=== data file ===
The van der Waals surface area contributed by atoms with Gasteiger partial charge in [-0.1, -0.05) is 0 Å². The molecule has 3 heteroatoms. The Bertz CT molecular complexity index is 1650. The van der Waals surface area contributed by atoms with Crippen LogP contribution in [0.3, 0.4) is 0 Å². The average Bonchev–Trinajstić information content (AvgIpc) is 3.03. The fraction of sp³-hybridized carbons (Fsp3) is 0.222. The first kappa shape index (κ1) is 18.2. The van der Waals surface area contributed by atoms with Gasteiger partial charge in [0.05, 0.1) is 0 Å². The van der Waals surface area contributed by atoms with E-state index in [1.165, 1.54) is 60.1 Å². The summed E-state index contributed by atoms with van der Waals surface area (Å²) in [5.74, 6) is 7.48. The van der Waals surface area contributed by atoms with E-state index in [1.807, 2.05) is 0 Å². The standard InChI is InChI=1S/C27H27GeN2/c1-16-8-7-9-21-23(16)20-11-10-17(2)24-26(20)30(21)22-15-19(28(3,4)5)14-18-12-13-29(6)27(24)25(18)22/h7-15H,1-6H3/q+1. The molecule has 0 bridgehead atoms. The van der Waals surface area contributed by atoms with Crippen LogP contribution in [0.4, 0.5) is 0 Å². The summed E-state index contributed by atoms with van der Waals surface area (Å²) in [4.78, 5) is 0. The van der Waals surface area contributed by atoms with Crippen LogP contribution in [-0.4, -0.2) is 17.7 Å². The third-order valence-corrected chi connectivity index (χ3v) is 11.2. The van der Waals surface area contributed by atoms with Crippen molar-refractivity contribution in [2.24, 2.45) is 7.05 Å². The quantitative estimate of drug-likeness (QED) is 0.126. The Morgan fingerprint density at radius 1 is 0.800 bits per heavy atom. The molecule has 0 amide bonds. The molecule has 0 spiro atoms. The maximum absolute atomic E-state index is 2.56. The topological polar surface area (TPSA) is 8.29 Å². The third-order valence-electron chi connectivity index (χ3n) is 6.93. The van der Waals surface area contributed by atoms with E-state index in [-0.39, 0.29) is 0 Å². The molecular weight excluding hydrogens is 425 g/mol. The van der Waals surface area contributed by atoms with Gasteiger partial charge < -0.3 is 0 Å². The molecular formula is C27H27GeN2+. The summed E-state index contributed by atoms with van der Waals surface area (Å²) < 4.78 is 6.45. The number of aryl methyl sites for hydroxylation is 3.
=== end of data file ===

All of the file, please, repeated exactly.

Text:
The van der Waals surface area contributed by atoms with Gasteiger partial charge in [-0.1, -0.05) is 0 Å². The molecule has 3 heteroatoms. The Bertz CT molecular complexity index is 1650. The van der Waals surface area contributed by atoms with Crippen LogP contribution in [0.3, 0.4) is 0 Å². The average Bonchev–Trinajstić information content (AvgIpc) is 3.03. The fraction of sp³-hybridized carbons (Fsp3) is 0.222. The first kappa shape index (κ1) is 18.2. The van der Waals surface area contributed by atoms with Gasteiger partial charge in [0.05, 0.1) is 0 Å². The van der Waals surface area contributed by atoms with E-state index in [1.165, 1.54) is 60.1 Å². The summed E-state index contributed by atoms with van der Waals surface area (Å²) in [5.74, 6) is 7.48. The van der Waals surface area contributed by atoms with E-state index in [1.807, 2.05) is 0 Å². The standard InChI is InChI=1S/C27H27GeN2/c1-16-8-7-9-21-23(16)20-11-10-17(2)24-26(20)30(21)22-15-19(28(3,4)5)14-18-12-13-29(6)27(24)25(18)22/h7-15H,1-6H3/q+1. The molecule has 0 bridgehead atoms. The van der Waals surface area contributed by atoms with Crippen LogP contribution in [0.4, 0.5) is 0 Å². The summed E-state index contributed by atoms with van der Waals surface area (Å²) in [4.78, 5) is 0. The van der Waals surface area contributed by atoms with Crippen LogP contribution in [-0.4, -0.2) is 17.7 Å². The third-order valence-corrected chi connectivity index (χ3v) is 11.2. The van der Waals surface area contributed by atoms with Crippen molar-refractivity contribution in [2.24, 2.45) is 7.05 Å². The quantitative estimate of drug-likeness (QED) is 0.126. The Morgan fingerprint density at radius 1 is 0.800 bits per heavy atom. The molecule has 0 amide bonds. The molecule has 0 spiro atoms. The maximum absolute atomic E-state index is 2.56. The topological polar surface area (TPSA) is 8.29 Å². The third-order valence-electron chi connectivity index (χ3n) is 6.93. The van der Waals surface area contributed by atoms with E-state index in [-0.39, 0.29) is 0 Å². The molecular weight excluding hydrogens is 425 g/mol. The van der Waals surface area contributed by atoms with Gasteiger partial charge < -0.3 is 0 Å². The molecular formula is C27H27GeN2+. The summed E-state index contributed by atoms with van der Waals surface area (Å²) < 4.78 is 6.45. The number of aryl methyl sites for hydroxylation is 3.